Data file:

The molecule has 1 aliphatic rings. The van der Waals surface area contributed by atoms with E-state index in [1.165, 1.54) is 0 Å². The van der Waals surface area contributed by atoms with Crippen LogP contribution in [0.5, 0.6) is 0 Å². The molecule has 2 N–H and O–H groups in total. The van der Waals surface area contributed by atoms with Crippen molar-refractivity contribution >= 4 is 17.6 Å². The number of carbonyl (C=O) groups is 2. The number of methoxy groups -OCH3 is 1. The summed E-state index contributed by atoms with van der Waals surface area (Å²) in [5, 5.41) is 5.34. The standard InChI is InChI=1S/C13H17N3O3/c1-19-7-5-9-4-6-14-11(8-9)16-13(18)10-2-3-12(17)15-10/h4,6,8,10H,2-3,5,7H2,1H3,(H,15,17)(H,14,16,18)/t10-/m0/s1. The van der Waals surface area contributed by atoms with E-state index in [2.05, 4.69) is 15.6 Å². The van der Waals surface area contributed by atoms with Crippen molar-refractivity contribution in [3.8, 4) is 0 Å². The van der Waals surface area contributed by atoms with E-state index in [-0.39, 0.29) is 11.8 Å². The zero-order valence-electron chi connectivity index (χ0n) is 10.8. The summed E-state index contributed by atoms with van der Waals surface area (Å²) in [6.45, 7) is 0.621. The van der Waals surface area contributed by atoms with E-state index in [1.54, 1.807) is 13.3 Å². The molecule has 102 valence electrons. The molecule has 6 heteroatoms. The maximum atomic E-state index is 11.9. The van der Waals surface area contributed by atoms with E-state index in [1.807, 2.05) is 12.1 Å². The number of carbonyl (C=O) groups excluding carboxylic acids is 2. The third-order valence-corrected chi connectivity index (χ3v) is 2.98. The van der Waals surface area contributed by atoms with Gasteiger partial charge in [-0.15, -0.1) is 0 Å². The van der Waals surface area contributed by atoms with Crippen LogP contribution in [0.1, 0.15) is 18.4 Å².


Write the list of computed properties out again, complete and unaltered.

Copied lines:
The molecule has 1 aliphatic rings. The van der Waals surface area contributed by atoms with E-state index in [1.165, 1.54) is 0 Å². The van der Waals surface area contributed by atoms with Crippen LogP contribution in [0.5, 0.6) is 0 Å². The molecule has 2 N–H and O–H groups in total. The van der Waals surface area contributed by atoms with Crippen molar-refractivity contribution >= 4 is 17.6 Å². The number of carbonyl (C=O) groups is 2. The number of methoxy groups -OCH3 is 1. The summed E-state index contributed by atoms with van der Waals surface area (Å²) in [5, 5.41) is 5.34. The standard InChI is InChI=1S/C13H17N3O3/c1-19-7-5-9-4-6-14-11(8-9)16-13(18)10-2-3-12(17)15-10/h4,6,8,10H,2-3,5,7H2,1H3,(H,15,17)(H,14,16,18)/t10-/m0/s1. The van der Waals surface area contributed by atoms with E-state index in [2.05, 4.69) is 15.6 Å². The van der Waals surface area contributed by atoms with Crippen molar-refractivity contribution in [3.8, 4) is 0 Å². The van der Waals surface area contributed by atoms with E-state index in [-0.39, 0.29) is 11.8 Å². The zero-order valence-electron chi connectivity index (χ0n) is 10.8. The summed E-state index contributed by atoms with van der Waals surface area (Å²) in [6.45, 7) is 0.621. The van der Waals surface area contributed by atoms with E-state index in [1.54, 1.807) is 13.3 Å². The molecule has 102 valence electrons. The molecule has 6 heteroatoms. The maximum atomic E-state index is 11.9. The van der Waals surface area contributed by atoms with E-state index in [1.807, 2.05) is 12.1 Å². The number of carbonyl (C=O) groups excluding carboxylic acids is 2. The third-order valence-corrected chi connectivity index (χ3v) is 2.98. The van der Waals surface area contributed by atoms with Gasteiger partial charge in [-0.15, -0.1) is 0 Å². The van der Waals surface area contributed by atoms with Crippen LogP contribution in [0.1, 0.15) is 18.4 Å².